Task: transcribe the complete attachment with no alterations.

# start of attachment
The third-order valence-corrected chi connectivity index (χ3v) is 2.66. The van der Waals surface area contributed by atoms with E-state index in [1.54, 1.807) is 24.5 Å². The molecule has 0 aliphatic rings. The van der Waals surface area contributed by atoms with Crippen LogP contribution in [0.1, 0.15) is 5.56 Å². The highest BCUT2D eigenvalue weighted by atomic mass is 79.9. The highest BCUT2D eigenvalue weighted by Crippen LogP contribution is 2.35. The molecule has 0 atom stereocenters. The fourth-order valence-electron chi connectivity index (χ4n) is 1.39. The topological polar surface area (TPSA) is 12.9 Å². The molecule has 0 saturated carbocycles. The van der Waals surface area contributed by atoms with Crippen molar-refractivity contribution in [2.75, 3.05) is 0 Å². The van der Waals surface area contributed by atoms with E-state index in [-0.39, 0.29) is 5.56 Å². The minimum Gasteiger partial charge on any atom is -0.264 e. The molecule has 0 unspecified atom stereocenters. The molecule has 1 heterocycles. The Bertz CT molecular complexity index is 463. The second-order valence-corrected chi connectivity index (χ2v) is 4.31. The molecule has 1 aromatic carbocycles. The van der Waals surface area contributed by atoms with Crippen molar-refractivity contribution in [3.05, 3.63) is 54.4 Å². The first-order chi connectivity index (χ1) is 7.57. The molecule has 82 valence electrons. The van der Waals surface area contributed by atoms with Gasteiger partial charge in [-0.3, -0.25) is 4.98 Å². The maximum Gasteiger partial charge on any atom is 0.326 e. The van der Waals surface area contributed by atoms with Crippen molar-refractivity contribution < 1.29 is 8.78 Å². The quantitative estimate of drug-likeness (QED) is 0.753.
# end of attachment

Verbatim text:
The third-order valence-corrected chi connectivity index (χ3v) is 2.66. The van der Waals surface area contributed by atoms with E-state index in [1.54, 1.807) is 24.5 Å². The molecule has 0 aliphatic rings. The van der Waals surface area contributed by atoms with Crippen LogP contribution in [0.1, 0.15) is 5.56 Å². The highest BCUT2D eigenvalue weighted by atomic mass is 79.9. The highest BCUT2D eigenvalue weighted by Crippen LogP contribution is 2.35. The molecule has 0 atom stereocenters. The fourth-order valence-electron chi connectivity index (χ4n) is 1.39. The topological polar surface area (TPSA) is 12.9 Å². The molecule has 0 saturated carbocycles. The van der Waals surface area contributed by atoms with Crippen molar-refractivity contribution in [2.75, 3.05) is 0 Å². The van der Waals surface area contributed by atoms with E-state index in [-0.39, 0.29) is 5.56 Å². The minimum Gasteiger partial charge on any atom is -0.264 e. The molecule has 0 unspecified atom stereocenters. The molecule has 1 heterocycles. The Bertz CT molecular complexity index is 463. The second-order valence-corrected chi connectivity index (χ2v) is 4.31. The molecule has 1 aromatic carbocycles. The van der Waals surface area contributed by atoms with Crippen molar-refractivity contribution in [3.05, 3.63) is 54.4 Å². The first-order chi connectivity index (χ1) is 7.57. The molecule has 82 valence electrons. The van der Waals surface area contributed by atoms with Gasteiger partial charge in [-0.3, -0.25) is 4.98 Å². The maximum Gasteiger partial charge on any atom is 0.326 e. The van der Waals surface area contributed by atoms with Crippen molar-refractivity contribution < 1.29 is 8.78 Å². The quantitative estimate of drug-likeness (QED) is 0.753.